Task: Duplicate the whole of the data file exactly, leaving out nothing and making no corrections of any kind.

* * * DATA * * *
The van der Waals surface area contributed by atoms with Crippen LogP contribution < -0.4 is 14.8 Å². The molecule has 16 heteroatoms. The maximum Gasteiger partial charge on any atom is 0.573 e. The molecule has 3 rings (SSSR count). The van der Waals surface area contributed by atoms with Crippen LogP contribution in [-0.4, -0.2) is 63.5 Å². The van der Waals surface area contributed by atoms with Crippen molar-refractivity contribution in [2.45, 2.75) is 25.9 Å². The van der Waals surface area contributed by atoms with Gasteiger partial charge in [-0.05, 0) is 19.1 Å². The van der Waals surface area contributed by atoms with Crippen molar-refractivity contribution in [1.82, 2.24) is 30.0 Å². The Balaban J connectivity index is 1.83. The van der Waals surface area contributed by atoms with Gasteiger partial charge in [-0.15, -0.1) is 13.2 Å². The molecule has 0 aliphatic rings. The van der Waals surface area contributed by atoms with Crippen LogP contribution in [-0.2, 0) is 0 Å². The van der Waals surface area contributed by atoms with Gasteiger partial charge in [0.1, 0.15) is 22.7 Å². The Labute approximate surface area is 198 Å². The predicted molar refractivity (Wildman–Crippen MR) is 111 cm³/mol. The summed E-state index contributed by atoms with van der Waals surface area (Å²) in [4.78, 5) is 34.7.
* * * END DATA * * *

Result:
The van der Waals surface area contributed by atoms with Crippen LogP contribution < -0.4 is 14.8 Å². The molecule has 16 heteroatoms. The maximum Gasteiger partial charge on any atom is 0.573 e. The molecule has 3 rings (SSSR count). The van der Waals surface area contributed by atoms with Crippen LogP contribution in [-0.4, -0.2) is 63.5 Å². The van der Waals surface area contributed by atoms with Crippen molar-refractivity contribution in [2.45, 2.75) is 25.9 Å². The van der Waals surface area contributed by atoms with Gasteiger partial charge in [-0.05, 0) is 19.1 Å². The van der Waals surface area contributed by atoms with Crippen molar-refractivity contribution in [1.82, 2.24) is 30.0 Å². The Balaban J connectivity index is 1.83. The van der Waals surface area contributed by atoms with Gasteiger partial charge in [-0.15, -0.1) is 13.2 Å². The molecule has 0 aliphatic rings. The van der Waals surface area contributed by atoms with Crippen LogP contribution in [-0.2, 0) is 0 Å². The van der Waals surface area contributed by atoms with Gasteiger partial charge in [0.1, 0.15) is 22.7 Å². The Labute approximate surface area is 198 Å². The predicted molar refractivity (Wildman–Crippen MR) is 111 cm³/mol. The summed E-state index contributed by atoms with van der Waals surface area (Å²) in [4.78, 5) is 34.7.